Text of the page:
Carbon tariffs, new trade wars, and family businesses


Renowned SPAC promoter Chamath Palihapitiya was among the first to back Tesla, bitcoin and space travel. Now he is leading the cry that proposals to deal with climate change could produce a global trade war. 

On April 8, he tweeted: “Imagine a new trade war between the US and China. Or imagine an increasingly aggressive European Union fighting climate change.  The simplest solution to enact both would be a carbon tariff.”

Love that iPhone case? “Its price will depend on how much coal was burned in China to make it. More coal: more tariff; more cost – Chamath Palihapitiya

“Companies aren’t prepared for this. Capital markets have no sense of it.”  

Palihapitiya supports carbon tariffs, but he concedes that Social Capital, his private investment group, will need to update its models.  Family businesses, be warned. 

He has picked up on a European Union decision to levy a carbon tariff on goods imported from countries that have less rigorous controls on carbon emissions.  

The EU calls the measure a “border adjustment mechanism”. It will be formally proposed by the summer, according to legal firm Norton Rose Fulbright, with a strong focus on steel, cement and chemicals. 

The UK has expressed interest in carbon tariffs as leader of the next G7 in June, as well as an upcoming climate summit in Glasgow to be hosted by the United Nations in November.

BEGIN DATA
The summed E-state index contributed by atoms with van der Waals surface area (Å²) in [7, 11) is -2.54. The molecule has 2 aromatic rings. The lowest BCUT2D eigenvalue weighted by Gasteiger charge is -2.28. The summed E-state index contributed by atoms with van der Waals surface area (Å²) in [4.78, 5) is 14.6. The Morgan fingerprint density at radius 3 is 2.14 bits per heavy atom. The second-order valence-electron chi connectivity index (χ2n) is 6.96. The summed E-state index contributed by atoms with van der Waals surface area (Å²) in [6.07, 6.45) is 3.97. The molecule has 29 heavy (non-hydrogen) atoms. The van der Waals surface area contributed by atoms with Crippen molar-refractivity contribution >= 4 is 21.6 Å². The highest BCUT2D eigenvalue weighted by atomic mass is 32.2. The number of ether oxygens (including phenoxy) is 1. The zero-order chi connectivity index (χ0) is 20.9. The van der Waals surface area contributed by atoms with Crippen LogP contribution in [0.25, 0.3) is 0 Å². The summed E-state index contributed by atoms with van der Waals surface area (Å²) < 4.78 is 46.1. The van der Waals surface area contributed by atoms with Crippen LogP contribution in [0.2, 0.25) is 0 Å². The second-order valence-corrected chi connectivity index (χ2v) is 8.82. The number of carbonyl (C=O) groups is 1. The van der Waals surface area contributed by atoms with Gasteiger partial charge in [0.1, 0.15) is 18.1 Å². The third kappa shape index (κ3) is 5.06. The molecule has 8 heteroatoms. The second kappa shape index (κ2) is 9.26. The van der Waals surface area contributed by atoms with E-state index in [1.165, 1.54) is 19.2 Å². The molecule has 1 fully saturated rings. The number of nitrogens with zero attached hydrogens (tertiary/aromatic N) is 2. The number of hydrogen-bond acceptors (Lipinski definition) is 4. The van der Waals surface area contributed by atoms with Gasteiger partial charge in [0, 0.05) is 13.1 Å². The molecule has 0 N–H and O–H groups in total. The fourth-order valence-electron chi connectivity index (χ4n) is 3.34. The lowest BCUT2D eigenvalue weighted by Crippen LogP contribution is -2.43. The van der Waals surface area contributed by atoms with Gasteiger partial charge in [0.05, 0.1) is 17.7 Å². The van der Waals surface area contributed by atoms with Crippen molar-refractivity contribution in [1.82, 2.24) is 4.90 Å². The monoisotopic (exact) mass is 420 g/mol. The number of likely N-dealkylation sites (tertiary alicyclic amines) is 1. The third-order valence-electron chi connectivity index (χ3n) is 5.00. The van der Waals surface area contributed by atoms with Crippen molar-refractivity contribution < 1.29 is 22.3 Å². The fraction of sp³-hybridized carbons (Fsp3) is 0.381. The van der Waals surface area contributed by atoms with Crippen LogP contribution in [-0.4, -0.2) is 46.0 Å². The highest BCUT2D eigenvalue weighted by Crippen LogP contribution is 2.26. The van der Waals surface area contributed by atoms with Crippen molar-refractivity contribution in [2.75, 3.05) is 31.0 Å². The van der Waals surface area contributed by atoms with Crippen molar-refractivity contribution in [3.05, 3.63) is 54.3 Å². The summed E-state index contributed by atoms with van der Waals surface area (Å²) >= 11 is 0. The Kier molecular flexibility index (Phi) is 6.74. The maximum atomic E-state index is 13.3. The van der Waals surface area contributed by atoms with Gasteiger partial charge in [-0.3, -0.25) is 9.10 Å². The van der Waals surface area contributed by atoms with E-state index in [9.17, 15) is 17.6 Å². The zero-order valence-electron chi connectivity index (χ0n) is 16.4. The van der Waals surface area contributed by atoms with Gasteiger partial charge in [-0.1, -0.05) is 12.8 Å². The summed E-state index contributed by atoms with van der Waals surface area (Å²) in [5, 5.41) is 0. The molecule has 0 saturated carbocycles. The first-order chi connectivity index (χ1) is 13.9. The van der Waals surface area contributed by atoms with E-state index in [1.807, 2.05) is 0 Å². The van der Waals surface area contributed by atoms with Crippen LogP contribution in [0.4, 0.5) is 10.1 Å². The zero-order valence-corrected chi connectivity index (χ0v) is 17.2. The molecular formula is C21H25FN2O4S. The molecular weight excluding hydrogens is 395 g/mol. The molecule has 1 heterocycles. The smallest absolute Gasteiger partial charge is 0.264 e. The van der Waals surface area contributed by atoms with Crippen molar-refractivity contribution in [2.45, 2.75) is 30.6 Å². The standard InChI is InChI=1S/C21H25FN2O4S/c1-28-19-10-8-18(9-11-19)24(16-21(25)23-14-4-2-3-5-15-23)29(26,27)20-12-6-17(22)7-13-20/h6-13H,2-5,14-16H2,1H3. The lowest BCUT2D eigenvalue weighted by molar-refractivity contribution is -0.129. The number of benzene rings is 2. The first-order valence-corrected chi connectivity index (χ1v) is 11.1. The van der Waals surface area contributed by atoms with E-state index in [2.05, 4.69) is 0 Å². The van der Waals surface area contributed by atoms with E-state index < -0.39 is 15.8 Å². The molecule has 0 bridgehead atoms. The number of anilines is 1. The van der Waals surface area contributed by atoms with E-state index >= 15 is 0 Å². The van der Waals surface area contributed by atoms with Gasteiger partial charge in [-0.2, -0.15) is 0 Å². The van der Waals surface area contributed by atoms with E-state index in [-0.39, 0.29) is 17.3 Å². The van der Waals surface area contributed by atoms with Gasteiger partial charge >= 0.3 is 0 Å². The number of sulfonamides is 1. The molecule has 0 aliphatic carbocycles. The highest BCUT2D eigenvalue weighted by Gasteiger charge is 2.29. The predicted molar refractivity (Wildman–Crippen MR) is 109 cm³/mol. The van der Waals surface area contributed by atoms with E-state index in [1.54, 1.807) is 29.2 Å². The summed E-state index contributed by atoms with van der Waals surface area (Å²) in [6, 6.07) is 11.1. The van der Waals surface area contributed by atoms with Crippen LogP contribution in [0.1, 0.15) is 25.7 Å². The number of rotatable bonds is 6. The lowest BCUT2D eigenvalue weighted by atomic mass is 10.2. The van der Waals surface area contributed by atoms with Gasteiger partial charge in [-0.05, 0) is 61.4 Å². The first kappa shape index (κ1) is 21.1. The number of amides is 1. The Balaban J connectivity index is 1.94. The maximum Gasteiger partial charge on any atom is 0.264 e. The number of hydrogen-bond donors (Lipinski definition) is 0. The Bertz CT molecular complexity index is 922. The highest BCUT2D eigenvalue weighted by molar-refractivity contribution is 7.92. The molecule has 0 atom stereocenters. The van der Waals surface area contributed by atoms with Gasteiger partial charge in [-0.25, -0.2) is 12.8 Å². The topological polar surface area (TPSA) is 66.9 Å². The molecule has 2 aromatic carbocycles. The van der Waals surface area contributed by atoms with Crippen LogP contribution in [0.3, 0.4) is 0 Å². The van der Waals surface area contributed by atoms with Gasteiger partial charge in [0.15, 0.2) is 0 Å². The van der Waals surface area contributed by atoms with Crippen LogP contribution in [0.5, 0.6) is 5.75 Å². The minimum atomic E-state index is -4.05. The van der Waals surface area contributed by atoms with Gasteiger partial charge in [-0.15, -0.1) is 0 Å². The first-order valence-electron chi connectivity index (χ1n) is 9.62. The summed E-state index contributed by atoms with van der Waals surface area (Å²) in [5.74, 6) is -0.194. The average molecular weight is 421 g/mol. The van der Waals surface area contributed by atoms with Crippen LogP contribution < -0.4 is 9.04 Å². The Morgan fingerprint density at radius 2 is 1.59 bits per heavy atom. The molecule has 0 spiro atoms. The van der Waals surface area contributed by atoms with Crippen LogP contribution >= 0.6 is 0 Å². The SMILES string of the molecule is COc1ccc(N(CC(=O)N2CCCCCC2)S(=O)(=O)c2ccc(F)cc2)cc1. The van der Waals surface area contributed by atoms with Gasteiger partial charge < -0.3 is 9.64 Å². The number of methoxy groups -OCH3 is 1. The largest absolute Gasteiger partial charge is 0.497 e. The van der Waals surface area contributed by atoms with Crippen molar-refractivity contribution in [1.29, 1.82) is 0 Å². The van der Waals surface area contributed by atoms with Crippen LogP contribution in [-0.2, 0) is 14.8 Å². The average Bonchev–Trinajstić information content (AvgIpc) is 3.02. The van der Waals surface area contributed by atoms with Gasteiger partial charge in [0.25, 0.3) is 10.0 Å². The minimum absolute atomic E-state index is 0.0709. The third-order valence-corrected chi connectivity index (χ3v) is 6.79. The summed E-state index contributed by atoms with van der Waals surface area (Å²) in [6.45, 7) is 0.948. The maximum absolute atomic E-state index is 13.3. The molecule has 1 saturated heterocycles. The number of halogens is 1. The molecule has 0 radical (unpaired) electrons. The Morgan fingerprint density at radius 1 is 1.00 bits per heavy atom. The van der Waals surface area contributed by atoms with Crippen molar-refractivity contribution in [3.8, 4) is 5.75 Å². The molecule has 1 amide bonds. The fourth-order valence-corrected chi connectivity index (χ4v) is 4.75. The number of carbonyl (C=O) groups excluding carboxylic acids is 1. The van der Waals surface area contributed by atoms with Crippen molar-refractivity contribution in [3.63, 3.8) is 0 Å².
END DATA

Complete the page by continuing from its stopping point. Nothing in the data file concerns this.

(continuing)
The stance of the US on climate tariffs isn’t entirely clear. President Biden is interested in the idea but the US has not made its position clear.

Canada is proposing introducing carbon taxes and recycling money to the needy. It is also open to carbon tariffs. 

Many in Europe see carbon tariffs as a way to protect local industry while, less plausibly, using their receipts to help the developing world, which would be hit by them.

The UK has expressed concern that its industries could move to countries with a less rigorous approach to emissions unless carbon tariffs are introduced.

As part of its climate package, the EU has an emissions trading mechanism, which puts a price on which gets charged to companies if their emissions go beyond agreed limits.  Proposals to force carbon disclosure on the capital markets are pending, says US climate envoy John Kerry.  

Over the year to early April, the EU price of carbon has risen by nearly a half to nearly 44 euros per tonne, potentially increasing the burden of carbon tariffs.

Such a system could also lead to challenging audit procedures for importers and exporters seeking to show how much carbon is used in manufacturing. 

“Love that iPhone case?” asks Palihapitiya. “Its price will depend on how much coal was burned in China to make it. More coal: more tariff; more cost.”

The majority of businesses are coming to terms with climate issues. In a survey of 450 companies, Dutch bank ING found that 62% of respondents will probably link executive pay to environmental targets.

As Palihapitiya points out, however, carbon tariffs could come as a shock to everyone, particularly exporters in the developing world. Australia, a significant exporter of steel, has vowed to fight the proposal.

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